16. The valve of claim 14, wherein the membrane or beam is made of polydimethylsiloxane (PDMS) or polymethylmethacrylate (PMMA).
17. The valve of claim 14, wherein the binding member is selected from the group consisting of peptide, protein, polysaccharide, nucleic acid, carbohydrate, antigen, and pharmacological agent.
18. The valve of claim 17, wherein the protein is enzyme or antibody.
19. The valve of claim 17, wherein the nucleic acid is DNA, RNA, or oligonucleotides.
20. The valve of claim 14, wherein the membrane or beam is clamped around its periphery.
21. The valve of claim 14, further comprising a detection mechanism for measuring membrane or beam deformation.
22. The valve of claim 21, wherein the detection mechanism is an electronic circuit.
23. The valve of claim 21, wherein the detection mechanism is an interferometer.
24. The valve of claim 21, wherein the detection mechanism is optical detection.
25. The valve of claim 21, wherein the detection is based on visual observation of a physical change.
26. The valve of claim 21, wherein the deformation is buckling of the membrane or beam.
27. A microfluidic device comprising the sensor of claim 1.
28. A microfluidic device comprising the valve of claim 11.
This application claims priority of U.S. Provisional Patent
Application Nos. 60/704,274, filed Aug. 1, 2005, and 60/774,293, filed
Feb. 16, 2006, which are incorporated herein by reference.
FIELD OF THE INVENTION
The invention relates to sensors for detecting chemical and biological material and for chemical actuation. In particular, the sensors of the present invention incorporates membranes or beams that are deformable in the presence of chemical adsorption on its surface.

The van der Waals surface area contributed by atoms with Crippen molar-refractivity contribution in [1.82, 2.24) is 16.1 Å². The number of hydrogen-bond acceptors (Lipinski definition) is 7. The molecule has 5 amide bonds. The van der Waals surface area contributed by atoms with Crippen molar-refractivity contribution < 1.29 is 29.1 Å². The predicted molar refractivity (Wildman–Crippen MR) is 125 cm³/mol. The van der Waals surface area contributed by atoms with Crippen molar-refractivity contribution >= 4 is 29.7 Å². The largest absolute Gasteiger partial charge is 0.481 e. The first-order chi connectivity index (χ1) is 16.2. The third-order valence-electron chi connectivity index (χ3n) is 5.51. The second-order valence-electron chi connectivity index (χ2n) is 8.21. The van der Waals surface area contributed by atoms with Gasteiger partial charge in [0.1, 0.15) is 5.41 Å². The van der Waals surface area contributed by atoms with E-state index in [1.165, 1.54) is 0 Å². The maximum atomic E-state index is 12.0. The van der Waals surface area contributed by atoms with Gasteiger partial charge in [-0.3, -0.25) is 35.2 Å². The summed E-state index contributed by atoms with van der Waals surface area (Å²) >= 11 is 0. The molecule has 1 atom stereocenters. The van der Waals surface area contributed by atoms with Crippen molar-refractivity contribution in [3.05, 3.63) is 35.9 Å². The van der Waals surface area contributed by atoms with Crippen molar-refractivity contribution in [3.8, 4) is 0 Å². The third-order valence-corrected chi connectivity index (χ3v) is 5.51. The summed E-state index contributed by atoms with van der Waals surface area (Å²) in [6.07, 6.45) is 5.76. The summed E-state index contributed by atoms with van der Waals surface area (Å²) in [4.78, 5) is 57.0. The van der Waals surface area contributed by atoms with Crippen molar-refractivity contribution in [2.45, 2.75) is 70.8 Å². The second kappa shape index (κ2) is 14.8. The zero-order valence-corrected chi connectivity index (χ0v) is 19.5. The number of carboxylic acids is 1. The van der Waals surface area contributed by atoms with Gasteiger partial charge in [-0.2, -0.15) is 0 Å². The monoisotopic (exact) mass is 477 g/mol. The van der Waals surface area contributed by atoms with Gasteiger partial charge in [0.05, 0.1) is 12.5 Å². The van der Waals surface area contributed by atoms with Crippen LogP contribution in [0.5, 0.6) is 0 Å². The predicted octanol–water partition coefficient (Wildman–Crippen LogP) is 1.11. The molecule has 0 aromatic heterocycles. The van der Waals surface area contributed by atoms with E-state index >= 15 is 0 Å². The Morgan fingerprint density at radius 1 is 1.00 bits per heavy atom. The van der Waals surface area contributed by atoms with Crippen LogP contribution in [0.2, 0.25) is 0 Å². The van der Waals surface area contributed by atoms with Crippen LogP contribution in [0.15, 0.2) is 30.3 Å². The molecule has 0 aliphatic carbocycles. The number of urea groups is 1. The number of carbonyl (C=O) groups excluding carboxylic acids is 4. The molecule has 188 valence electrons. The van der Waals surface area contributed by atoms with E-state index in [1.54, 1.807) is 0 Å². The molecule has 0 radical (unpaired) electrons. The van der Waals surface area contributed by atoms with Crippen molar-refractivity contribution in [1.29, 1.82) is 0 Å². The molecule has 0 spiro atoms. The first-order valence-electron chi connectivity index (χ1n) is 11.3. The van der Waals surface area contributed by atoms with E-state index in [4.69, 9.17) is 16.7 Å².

BACKGROUND OF THE INVENTION
The advent of microdevice technology for biochemical and chemical analysis has begun to revolutionize the world of science. While the microchip revolution is rooted in ultra fast separations, recent forays seek to move laborious and time-intensive steps for sample chemical and biological identification to microchips. Success with these developments will supplant the use of multiple instruments in the laboratory with the cost-effectiveness and rapid response of using a single miniaturized rapid analysis system. Many of these emerging total analysis systems (μ-TAS) or "lab-on-a-chip" sensor systems can simply be interfaced with a computer for automated, user-friendly applications.
A large breadth of biological and chemical analyses will be possible with microdevices having multifunction capabilities. The key to creating multifunctional devices with turn-key operation capability will be the integration of processes for total analysis. For example, for genomic analysis, the totally integrated analysis would require that steps such as cell sorting, cell lysis, DNA extraction, DNA quantitation, and DNA amplification (via PCR) be carried out on-chip prior to the analysis step (e.g., electrophoresis or microarray) on the same microdevice.